Aneurysmal dilatation of the pulmonary artery trunk and its major branches
Ahmed Belkouch, Abdelilah Mouhsine
The Pan African Medical Journal. 2015;21:281. doi:10.11604/pamj.2015.21.281.7219

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Aneurysmal dilatation of the pulmonary artery trunk and its major branches

Cite this: The Pan African Medical Journal. 2015;21:281. doi:10.11604/pamj.2015.21.281.7219

Received: 06/06/2015 - Accepted: 29/07/2015 - Published: 13/08/2015

Key words: Aneurysmal dilatation, pulmonary artery, mitral valve stenosis

© Ahmed Belkouch et al. The Pan African Medical Journal - ISSN 1937-8688. This is an Open Access article distributed under the terms of the Creative Commons Attribution License (http://creativecommons.org/licenses/by/2.0), which permits unrestricted use, distribution, and reproduction in any medium, provided the original work is properly cited.

Available online at: http://www.panafrican-med-journal.com/content/article/21/281/full

Corresponding author: Ahmed Belkouch, Emergency Department, Mohamed V Military Hospital of Instruction, Hay Ryad Avenue des Far, Rabat 10100, Morocco (belkouch1@gmail.com)


Aneurysmal dilatation of the pulmonary artery trunk and its major branches

 

Ahmed Belkouch1,&, Abdelilah Mouhsine2

 

1Emergency Department, Mohamed V Military Hospital of Instruction, Hay Ryad Avenue des Far, Rabat 10100, Morocco, 2Department of Radiology, Avicenna Military Hospital, Avenue Al Mouqaouama, Marrakech 40000, Morocco

 

 

&Corresponding author
Ahmed Belkouch, Emergency Department, Mohamed V Military Hospital of Instruction, Hay Ryad Avenue des Far, Rabat 10100, Morocco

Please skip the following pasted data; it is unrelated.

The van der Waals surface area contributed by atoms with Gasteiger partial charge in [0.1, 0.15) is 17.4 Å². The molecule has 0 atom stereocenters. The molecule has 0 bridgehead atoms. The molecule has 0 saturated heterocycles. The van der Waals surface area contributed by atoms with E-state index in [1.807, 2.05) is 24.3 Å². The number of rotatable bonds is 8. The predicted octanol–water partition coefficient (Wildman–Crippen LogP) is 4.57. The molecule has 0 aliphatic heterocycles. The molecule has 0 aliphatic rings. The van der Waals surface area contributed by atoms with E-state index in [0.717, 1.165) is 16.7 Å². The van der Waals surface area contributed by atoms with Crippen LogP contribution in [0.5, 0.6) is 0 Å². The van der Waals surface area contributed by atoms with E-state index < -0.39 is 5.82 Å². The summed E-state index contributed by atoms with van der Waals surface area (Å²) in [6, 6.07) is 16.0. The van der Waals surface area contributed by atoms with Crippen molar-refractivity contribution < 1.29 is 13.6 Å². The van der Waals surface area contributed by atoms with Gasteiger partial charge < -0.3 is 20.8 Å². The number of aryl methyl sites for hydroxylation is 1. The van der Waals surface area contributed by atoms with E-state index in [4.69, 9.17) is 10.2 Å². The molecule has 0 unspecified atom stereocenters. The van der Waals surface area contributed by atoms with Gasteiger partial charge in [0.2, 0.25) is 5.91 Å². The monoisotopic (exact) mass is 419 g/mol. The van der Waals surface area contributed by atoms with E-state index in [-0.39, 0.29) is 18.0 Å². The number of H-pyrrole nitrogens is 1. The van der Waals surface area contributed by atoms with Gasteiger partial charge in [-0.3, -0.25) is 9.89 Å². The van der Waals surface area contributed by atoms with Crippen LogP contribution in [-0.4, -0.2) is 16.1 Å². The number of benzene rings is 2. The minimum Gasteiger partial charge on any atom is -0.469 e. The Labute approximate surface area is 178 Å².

Image in medicine

A 34-year-old woman with history of post rheumatic mitral stenosis since the age of 12 years at the stage of surgery (the patient refused it). She was admitted for cough and dyspnea of acute onset without fever or chest pain. The patient was in respiratory distress, afebrile and hemodynamically stable. Arterial blood gas analysis showed PaO2 = 48mmHg, PaCO2 = 56mmHg and pH = 7.26. Clinical examination found signs related to mitral stenosis and congestive heart failure. The electrocardiogram showed atrial fibrillation. Chest radiography showed no signs of pneumonia but highlighted cardiomegaly with a prominent left median arc and ectasia of the lower right arc (A). Doppler echocardiography showed a tight mitral stenosis with mitral area of 0.6 cm2 and a dilated left atrium and right cardiac cavities. It also revealed a significant tricuspid regurgitation and a major pulmonary hypertension with a systolic pulmonary artery pressure at 97 mmHg. The chest CT objectified aneurysmal dilatation of the pulmonary artery (8.2 cm) and its branches without signs of pulmonary embolism (B). The patient improved after non-invasive ventilation and diuretic treatment. Proximal pulmonary artery aneurysms, defined by a ratio of pulmonary artery to aortic diameter greater than two, are rare and bilateral aneurysms were exceptionally described. The causes are dominated by infectious diseases, inflammatory arteritis, and congenital heart disease and acquired valvular heart disease. Pulmonary arterial hypertension can cause chronic aneurysm of the pulmonary artery by direct infringement of the wall with atherosclerosis, medianecrosis and aneurysmal distension.

 

 

Figure 1: (A) chest radiography showing cardiomegaly and the pulmonary artery aneurysm; (B) CT scan showing the dilatation of the pulmonary artery trunk and its major branches. A ratio of pulmonary artery to aortic diameter greater than two is evident

 

 

 

 

 

 

 

 

 

 

 

 

 

 

 

 

 

 

 

 

 

 

 

 

 

 

 

 

 

 

 

 

 

 

 

 

 

 

 

 

 

 

 

 

 

 

 

 

 

 

 

 

 

 

 

 

 

 

 

 

 

 

 

 

 

 

 

 

 

 

 

 

 

 

 

 

 

 

 

 

 

 

 


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